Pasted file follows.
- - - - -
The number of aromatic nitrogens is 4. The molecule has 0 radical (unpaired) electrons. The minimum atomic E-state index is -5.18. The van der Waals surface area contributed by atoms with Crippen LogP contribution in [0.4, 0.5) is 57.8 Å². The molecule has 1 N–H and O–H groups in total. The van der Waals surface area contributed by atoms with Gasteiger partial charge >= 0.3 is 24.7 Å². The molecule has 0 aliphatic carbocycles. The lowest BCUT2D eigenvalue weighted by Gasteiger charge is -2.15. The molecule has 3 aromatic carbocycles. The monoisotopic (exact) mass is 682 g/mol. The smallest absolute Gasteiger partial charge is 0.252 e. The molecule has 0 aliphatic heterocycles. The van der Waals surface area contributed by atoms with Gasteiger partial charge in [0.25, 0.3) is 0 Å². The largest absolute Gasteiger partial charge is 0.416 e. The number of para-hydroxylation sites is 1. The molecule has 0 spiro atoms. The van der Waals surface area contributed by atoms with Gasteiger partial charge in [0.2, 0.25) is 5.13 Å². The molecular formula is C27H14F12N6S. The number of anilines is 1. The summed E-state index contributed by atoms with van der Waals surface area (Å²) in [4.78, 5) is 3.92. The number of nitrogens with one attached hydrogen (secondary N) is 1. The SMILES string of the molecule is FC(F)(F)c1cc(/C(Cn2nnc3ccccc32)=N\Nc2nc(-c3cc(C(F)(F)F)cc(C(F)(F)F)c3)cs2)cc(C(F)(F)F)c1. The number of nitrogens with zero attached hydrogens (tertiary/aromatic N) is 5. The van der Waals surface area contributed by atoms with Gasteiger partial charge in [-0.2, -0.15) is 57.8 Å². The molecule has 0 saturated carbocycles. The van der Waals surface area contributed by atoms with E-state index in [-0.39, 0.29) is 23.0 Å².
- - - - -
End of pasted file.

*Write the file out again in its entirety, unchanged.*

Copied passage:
The number of aromatic nitrogens is 4. The molecule has 0 radical (unpaired) electrons. The minimum atomic E-state index is -5.18. The van der Waals surface area contributed by atoms with Crippen LogP contribution in [0.4, 0.5) is 57.8 Å². The molecule has 1 N–H and O–H groups in total. The van der Waals surface area contributed by atoms with Gasteiger partial charge >= 0.3 is 24.7 Å². The molecule has 0 aliphatic carbocycles. The lowest BCUT2D eigenvalue weighted by Gasteiger charge is -2.15. The molecule has 3 aromatic carbocycles. The monoisotopic (exact) mass is 682 g/mol. The smallest absolute Gasteiger partial charge is 0.252 e. The molecule has 0 aliphatic heterocycles. The van der Waals surface area contributed by atoms with Gasteiger partial charge in [0.25, 0.3) is 0 Å². The largest absolute Gasteiger partial charge is 0.416 e. The number of para-hydroxylation sites is 1. The molecule has 0 spiro atoms. The van der Waals surface area contributed by atoms with Gasteiger partial charge in [0.2, 0.25) is 5.13 Å². The molecular formula is C27H14F12N6S. The number of anilines is 1. The summed E-state index contributed by atoms with van der Waals surface area (Å²) in [4.78, 5) is 3.92. The number of nitrogens with one attached hydrogen (secondary N) is 1. The SMILES string of the molecule is FC(F)(F)c1cc(/C(Cn2nnc3ccccc32)=N\Nc2nc(-c3cc(C(F)(F)F)cc(C(F)(F)F)c3)cs2)cc(C(F)(F)F)c1. The number of nitrogens with zero attached hydrogens (tertiary/aromatic N) is 5. The van der Waals surface area contributed by atoms with Gasteiger partial charge in [-0.2, -0.15) is 57.8 Å². The molecule has 0 saturated carbocycles. The van der Waals surface area contributed by atoms with E-state index in [-0.39, 0.29) is 23.0 Å².